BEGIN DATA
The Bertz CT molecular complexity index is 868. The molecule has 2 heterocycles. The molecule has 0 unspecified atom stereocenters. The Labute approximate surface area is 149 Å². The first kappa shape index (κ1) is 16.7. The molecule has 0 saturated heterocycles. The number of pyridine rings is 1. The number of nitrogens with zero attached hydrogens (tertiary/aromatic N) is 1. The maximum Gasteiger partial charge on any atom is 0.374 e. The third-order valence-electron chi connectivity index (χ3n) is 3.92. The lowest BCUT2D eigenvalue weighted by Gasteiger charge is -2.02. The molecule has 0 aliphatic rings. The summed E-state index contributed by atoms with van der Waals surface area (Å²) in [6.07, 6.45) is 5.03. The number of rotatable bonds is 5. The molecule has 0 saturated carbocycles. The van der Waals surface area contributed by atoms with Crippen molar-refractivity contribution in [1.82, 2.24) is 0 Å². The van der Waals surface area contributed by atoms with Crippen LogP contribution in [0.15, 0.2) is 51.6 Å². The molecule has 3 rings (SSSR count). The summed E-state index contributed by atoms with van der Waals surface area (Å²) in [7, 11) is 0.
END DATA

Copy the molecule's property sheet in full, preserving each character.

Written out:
The Bertz CT molecular complexity index is 868. The molecule has 2 heterocycles. The molecule has 0 unspecified atom stereocenters. The Labute approximate surface area is 149 Å². The first kappa shape index (κ1) is 16.7. The molecule has 0 saturated heterocycles. The number of pyridine rings is 1. The number of nitrogens with zero attached hydrogens (tertiary/aromatic N) is 1. The maximum Gasteiger partial charge on any atom is 0.374 e. The third-order valence-electron chi connectivity index (χ3n) is 3.92. The lowest BCUT2D eigenvalue weighted by Gasteiger charge is -2.02. The molecule has 0 aliphatic rings. The summed E-state index contributed by atoms with van der Waals surface area (Å²) in [6.07, 6.45) is 5.03. The number of rotatable bonds is 5. The molecule has 0 saturated carbocycles. The van der Waals surface area contributed by atoms with Crippen molar-refractivity contribution in [1.82, 2.24) is 0 Å². The van der Waals surface area contributed by atoms with Crippen LogP contribution in [0.15, 0.2) is 51.6 Å². The molecule has 3 rings (SSSR count). The summed E-state index contributed by atoms with van der Waals surface area (Å²) in [7, 11) is 0.